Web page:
Lilian is a friend of mine who works with the Worldwide Tribe. She worked the night shift in Moria two nights ago and posted this in the morning when she finished. I talked to my friend Sadzida (Sa-JEE-da), who spoke to this man in the tent. She’s an Arabic translator from Libya and Bosnia.
The man she spoke to went to the medical tent in Moria with some minor tooth pain, and while he was there began to tell her the story. He tried four times to take a boat to Greece, and on the fifth try he finally made it. Once they were on the water however, the situation became lethal almost at once. The Turkish Police appeared and began deliberately trying to sink the three boats.
“They used knives to cut the boats, and then filled them with water from hoses,” Sadzida told me, relating what the survivor told her, “the men tried to push the boat as fast as it could go,” she made paddling motions with her hands, indicating that they did this manually. “They threw stones at the police to make them go away. Some threw even their phones.”
She specified that it was the Turkish police in uniform sinking the boats, not the smugglers or the Coast Guard.
Two of the three boats went down. Everyone drowned. One boat managed to escape into Greek waters, where it was picked up by the Greek Coast Guard and towed into safe harbor in Mytilene. The survivors were bundled into a UNHCR bus and brought to Moria as usual. “He was afraid to take pictures,” Sadzida said, “he is afraid for his family if he takes a picture and it goes online.”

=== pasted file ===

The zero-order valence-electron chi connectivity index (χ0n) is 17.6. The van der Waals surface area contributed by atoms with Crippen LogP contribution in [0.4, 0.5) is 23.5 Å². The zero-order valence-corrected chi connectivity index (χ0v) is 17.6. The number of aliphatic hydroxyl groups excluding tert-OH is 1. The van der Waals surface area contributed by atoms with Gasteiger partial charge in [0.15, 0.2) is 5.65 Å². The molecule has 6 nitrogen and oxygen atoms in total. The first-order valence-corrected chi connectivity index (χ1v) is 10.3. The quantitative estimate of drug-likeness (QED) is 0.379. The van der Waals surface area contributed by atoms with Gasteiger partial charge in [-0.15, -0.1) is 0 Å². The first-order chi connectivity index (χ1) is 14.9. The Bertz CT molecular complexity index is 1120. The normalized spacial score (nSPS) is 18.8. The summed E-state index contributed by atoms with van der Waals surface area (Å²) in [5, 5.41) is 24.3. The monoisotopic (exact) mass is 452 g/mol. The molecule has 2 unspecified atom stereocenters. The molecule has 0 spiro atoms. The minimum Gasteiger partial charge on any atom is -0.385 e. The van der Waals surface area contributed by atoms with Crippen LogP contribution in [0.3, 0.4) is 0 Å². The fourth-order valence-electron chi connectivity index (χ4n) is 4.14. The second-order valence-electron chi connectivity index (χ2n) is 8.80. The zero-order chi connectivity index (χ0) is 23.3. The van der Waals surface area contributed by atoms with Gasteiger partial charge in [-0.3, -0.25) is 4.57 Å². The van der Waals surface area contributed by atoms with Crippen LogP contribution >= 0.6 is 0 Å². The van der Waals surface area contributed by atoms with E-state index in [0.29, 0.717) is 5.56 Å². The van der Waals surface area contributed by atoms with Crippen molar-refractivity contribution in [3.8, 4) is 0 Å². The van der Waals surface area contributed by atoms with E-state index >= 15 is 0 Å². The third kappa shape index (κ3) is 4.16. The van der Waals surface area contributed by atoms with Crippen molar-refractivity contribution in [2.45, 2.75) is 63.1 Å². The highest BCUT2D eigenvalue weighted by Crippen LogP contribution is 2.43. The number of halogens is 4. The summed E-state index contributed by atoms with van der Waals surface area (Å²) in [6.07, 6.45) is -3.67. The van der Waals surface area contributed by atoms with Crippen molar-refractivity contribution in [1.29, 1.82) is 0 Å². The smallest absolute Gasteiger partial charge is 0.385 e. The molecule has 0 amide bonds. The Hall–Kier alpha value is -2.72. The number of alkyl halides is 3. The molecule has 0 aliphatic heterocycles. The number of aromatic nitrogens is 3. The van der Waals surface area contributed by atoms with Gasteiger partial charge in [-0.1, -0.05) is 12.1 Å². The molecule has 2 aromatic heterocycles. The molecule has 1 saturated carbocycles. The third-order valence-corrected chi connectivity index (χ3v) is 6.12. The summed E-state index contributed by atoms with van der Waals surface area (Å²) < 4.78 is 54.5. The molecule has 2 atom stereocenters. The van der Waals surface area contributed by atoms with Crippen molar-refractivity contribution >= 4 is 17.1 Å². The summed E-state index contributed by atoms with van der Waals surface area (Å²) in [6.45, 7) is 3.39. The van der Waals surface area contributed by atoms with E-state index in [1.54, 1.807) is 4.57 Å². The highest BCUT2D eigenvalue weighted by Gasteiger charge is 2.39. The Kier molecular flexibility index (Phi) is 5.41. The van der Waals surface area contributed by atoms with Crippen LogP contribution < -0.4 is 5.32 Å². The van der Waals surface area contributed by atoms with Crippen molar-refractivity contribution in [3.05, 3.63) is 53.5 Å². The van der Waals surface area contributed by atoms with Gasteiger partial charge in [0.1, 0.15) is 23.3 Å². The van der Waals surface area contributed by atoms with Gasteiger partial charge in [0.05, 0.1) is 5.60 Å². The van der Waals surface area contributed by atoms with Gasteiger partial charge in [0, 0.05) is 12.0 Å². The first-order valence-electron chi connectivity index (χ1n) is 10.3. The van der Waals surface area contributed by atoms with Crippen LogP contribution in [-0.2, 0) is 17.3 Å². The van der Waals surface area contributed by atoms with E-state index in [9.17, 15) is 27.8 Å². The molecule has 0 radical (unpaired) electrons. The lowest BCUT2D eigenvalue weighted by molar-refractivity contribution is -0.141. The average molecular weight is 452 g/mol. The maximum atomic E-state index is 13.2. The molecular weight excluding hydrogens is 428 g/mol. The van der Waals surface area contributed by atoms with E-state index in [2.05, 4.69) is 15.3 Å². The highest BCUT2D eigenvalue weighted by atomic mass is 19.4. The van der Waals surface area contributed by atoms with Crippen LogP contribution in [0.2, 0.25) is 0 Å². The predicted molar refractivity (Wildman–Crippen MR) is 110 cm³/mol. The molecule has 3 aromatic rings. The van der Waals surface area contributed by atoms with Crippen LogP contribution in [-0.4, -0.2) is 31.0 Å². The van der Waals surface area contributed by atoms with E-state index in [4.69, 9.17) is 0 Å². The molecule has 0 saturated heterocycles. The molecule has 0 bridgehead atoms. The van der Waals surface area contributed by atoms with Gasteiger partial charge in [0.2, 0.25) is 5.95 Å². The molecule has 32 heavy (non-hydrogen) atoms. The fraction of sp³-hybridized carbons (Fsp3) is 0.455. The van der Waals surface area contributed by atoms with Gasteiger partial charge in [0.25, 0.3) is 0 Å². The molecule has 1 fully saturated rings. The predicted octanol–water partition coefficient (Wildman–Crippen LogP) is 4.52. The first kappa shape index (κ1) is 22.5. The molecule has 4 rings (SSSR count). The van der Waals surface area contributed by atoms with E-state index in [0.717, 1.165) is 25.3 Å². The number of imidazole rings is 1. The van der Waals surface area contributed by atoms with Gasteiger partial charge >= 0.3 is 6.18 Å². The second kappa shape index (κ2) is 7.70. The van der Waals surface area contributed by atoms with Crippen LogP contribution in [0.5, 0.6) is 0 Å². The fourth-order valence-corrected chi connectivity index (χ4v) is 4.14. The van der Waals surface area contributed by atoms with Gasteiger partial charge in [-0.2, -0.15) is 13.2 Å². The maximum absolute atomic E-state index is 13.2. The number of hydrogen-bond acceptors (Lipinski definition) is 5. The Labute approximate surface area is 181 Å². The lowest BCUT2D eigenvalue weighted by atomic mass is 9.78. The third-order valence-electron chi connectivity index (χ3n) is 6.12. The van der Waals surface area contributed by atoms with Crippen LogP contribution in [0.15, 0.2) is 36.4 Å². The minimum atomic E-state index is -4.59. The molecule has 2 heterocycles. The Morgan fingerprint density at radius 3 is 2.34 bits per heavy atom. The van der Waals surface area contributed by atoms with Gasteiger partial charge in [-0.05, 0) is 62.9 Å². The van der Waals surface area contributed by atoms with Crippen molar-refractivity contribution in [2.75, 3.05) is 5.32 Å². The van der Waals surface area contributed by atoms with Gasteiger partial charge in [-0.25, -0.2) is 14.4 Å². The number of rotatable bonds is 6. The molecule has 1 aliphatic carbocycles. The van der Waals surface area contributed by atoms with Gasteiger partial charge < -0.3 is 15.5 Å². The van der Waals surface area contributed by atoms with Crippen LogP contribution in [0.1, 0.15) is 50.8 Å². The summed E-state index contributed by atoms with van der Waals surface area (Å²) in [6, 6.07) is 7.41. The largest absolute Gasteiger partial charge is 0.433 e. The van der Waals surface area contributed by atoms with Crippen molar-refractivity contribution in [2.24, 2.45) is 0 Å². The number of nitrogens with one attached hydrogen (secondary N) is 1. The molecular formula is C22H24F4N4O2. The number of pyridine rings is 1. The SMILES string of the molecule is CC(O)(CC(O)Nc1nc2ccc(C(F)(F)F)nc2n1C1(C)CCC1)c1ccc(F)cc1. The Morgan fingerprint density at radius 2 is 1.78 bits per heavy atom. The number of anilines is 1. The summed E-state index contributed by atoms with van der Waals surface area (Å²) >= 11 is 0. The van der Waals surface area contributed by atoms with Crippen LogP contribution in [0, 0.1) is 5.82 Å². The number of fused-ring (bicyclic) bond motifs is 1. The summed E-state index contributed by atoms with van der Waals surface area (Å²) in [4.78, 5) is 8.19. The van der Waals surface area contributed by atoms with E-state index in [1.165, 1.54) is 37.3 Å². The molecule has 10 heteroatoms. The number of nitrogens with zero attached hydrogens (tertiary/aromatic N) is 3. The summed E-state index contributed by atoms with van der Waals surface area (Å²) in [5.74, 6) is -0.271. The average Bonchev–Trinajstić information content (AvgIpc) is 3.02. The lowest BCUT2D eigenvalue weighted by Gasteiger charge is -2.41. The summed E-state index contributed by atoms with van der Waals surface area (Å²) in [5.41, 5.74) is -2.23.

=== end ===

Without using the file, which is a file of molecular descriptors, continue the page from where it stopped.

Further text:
Sadly, this is a valid concern. Many refugees are camera-shy, and it’s often because they fear for the safety of relatives left back in active war zones. Sometimes association with someone who fled the country is enough to endanger a family back in Syria. Some of the young men are happy to take selfies with volunteers and it’s common to see newly landed groups taking a “we made it!” selfie, but often enough when they see a camera slung around someone’s neck they melt away like fog in the sun.
Far from wanting to disappear, this survivor begged Sadzida in tears to tell his story. “He wanted me to tell everyone,” she said, “he was crying, he didn’t want the ones who were killed to be forgotten.”
Although there are many articles about capsized boats and plenty of statistics on refugee drownings, it’s hard to find anything about deliberate sabotage. Yet we hear firsthand stories from refugees all too often. Unconfirmed rumors have Turkish authorities shooting at boats, rival smugglers slashing each others’ boats, Coast Guard officials watching boats sink without helping, and refugees slashing their own boats in efforts to get rescued by the Greek Coast Guard. We know that refugees almost never have real life jackets, and most of them believe they’re paying for a seaworthy boat right up until they have to get in.
Sometimes it feels like a miracle that anyone makes it across the water at all. Warsan Shire, a Somali-British poet writes in her poem Home, “you have to understand,/that no one puts their children in a boat/unless the water is safer than the land.” They run from horror to horror, and we can only try to help.